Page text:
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C1 Facts
The C1 Corvette 1953 – 1962 (the one that started it all)
Designed by Harley Earl the C1 Corvette a fiberglass-bodied two-seater was introduced at the Motorama car show at the Waldorf-Astoria Hotel in NY in 1953.  The Corvette was named after a fast naval attack ship.
The first run in 1953 was
300 cars only offered to GM VIP customers.  The starting price of $3,500 included a 150 HP six-cylinder engine with triple single barrel carburetors, a Powerglide 2-speed automatic, and you could get it in any color you wanted as long as it was white with a red interior. Needless to say, it wasn’t very successful when less than 300 cars were sold.  The car was so unsuccessful GM contemplated dropping it.  However, with Ford ready to release their two-seater Thunderbird GM stuck with the Corvette.  In the next year, GM dropped the VIP policy. The car was now available to the general buying public.

By 1955 less than 3,000 of the planed 10,000 cars were built.  
In 1955 Zora Arkus-Duntov was hired by GM and became the lead engineer for the Corvette. His vision was to make the Corvette a world-class performance car by increasing performance and HP. A 265 CU V8 with 195 HP was first offered in 1955.  
In 1956 Corvette the 265 CU engine was offered with dual 4-barrel carburetors and 225-horsepower.  
In the 1957 model, the engine displacement was increased to 283-cubic inches.  The engine was offered in three versions from 220-hp with single 4-barrel, 245-hp with duel 4-barrels and new was the 283-hp Ramjet fuel injection.  Corvettes now began setting speed records on the racing circuit. The car was also featured on a popular TV show “Route 66,” in 1960 featuring two young guys driving around America in a Corvette.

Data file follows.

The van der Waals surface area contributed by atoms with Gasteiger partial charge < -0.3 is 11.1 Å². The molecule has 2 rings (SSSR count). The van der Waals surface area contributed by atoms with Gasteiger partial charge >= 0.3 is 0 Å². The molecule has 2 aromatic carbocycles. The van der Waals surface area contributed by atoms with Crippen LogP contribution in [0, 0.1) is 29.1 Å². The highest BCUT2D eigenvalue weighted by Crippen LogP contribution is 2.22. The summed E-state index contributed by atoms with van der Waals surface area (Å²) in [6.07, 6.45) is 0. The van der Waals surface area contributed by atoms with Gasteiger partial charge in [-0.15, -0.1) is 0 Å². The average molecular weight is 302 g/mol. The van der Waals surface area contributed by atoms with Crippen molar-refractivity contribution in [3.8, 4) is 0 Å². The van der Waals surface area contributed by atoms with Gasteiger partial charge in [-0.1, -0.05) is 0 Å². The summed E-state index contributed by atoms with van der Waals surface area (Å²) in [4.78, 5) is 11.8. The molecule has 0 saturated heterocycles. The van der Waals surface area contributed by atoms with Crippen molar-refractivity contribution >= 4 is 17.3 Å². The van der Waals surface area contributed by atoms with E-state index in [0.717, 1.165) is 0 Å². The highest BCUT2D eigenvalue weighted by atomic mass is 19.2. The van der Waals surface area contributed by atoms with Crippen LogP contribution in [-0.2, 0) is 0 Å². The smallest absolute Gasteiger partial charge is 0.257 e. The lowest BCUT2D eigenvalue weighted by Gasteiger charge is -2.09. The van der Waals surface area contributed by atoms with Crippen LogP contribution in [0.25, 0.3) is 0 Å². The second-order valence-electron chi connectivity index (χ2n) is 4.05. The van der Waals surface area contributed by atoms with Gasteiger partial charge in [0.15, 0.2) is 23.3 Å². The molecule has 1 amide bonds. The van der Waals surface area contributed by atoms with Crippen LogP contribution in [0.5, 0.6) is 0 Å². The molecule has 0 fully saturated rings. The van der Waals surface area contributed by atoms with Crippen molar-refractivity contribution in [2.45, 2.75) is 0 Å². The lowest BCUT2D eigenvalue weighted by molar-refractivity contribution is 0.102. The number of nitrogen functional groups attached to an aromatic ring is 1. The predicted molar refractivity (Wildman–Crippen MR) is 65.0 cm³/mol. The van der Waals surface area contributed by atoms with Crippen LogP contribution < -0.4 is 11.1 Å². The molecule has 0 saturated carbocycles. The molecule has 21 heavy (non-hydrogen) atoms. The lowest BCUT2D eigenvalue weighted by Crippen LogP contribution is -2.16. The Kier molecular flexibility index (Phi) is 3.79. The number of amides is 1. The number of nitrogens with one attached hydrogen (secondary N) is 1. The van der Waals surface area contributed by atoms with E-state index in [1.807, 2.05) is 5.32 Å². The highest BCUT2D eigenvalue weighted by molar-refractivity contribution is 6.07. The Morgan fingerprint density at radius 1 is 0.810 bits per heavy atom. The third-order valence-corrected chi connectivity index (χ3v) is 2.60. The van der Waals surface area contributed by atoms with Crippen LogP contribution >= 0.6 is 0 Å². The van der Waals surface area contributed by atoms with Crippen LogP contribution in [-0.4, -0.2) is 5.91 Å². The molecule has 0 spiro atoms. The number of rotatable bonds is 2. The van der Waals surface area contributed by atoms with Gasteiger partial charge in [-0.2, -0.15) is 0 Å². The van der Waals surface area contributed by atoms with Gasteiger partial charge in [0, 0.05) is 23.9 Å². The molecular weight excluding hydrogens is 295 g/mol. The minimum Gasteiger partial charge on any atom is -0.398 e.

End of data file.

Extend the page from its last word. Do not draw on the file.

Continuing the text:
In 1958 duel headlights were introduced. The fuel-injected HP was bumped up to 290 -hp.
The 1959 model introduced a close-ratio 4-speed transmission. The style was cleaned up with the elimination of some of the chrome accents and the non-functional hood louvers. A new version of the 283 v8 was offered with a second fuel-injection motor available.
The 1960 Corvette saw the rear changed from the rounded back to the more familiar pointed rear quarter panels with 4-round taillights. This rear style remained until 1967. With more engine improvements in HP, the top fuel-injected engine now produced 315-HP. The car also had slight styling changes and a small weight reduction as a result of an aluminum bell housing.
The 1961 Corvette saw just over 10,000 cars produced all convertibles.
The 1962 model year saw the introduction of the 327-cubic inch engine and was the final year of the C1.
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